Sex Chat, Pregnancy And Religion, The Complications Of Being A 20-Something Woman In Ireland Today

Ireland has some of the best educated women in Europe, and some of the most restrictive abortion laws. We ask 20-something women in Ireland how they reconcile a very conservative society with the modern world...

The reality of being a 20-something girl growing up in Ireland

by Alix O'Neill |
Published on

So, it’s St Patrick’s Day, which means, Irish or not, plenty of us will be sinking a pint of Guinness in honour of the occasion – around 60,000 people lined the streets in Birmingham on Sunday for the city’s annual parade.

And why wouldn’t we celebrate? After all, it takes less time to fly to Dublin from London than it does to get to Blackpool, and the Irish sure as hell know how to have a good time.

But it’s difficult to forget that Ireland has one of the strictest anti-abortion laws in Europe, and a largely conservative society where the Catholic church remains highly influential, which means the experience of twentysomething women in Ireland is always going to differ from young women in the UK.

I understand this constrast better than most – I’m from Northern Ireland, but I hold an Irish passport and consider London my adopted home.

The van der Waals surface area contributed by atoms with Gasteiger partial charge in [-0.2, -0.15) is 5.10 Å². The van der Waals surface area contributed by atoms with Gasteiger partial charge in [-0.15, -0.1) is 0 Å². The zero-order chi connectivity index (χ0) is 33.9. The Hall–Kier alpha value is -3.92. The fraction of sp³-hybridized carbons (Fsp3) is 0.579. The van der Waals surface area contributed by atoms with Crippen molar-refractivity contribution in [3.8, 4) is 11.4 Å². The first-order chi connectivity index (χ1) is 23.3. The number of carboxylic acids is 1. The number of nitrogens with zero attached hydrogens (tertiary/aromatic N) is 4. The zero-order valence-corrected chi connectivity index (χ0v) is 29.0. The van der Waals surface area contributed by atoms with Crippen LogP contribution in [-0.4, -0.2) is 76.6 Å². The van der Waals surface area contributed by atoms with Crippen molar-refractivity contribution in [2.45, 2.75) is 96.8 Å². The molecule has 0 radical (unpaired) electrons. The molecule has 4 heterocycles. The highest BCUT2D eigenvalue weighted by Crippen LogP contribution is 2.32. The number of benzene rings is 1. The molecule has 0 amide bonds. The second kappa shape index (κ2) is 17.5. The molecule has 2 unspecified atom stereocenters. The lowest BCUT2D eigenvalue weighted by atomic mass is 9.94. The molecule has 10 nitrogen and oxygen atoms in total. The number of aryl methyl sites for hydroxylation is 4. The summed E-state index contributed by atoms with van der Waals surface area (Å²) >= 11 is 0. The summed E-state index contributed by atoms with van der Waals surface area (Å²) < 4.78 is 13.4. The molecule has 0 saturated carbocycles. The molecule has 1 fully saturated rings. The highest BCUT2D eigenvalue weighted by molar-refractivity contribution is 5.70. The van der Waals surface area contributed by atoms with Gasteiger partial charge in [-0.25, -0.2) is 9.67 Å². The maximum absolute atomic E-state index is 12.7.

So I decided to speak to some twentysomething women from around Ireland to find out how they reconcile life in a modern life in a country that boasts some of the best educated women in Europe (according to a Eurostat survey, 57.9 per cent of Irish women aged 30 to 34 have a third-level education, compared with the EU average of 39.9 per cent), but where abortion is still illegal and you couldn’t buy condoms without a prescription until 1985.

For starters, we’re more likely to still live at home than our British counterparts

Four out of 10 young people in Ireland still live with their parents, while Northern Ireland has the highest proportion of young adults living at home in the UK.

In many ways, the Irish are more like the Italians than the British. There’s a huge emphasis on family and hospitality, and the affectionately parodied Irish Mammy is pretty much like the Italian Mama. She’ll ply you with food, always has the electric blanket on for you after a night out, and generally creates such a cosseting environment you’ll never want to leave.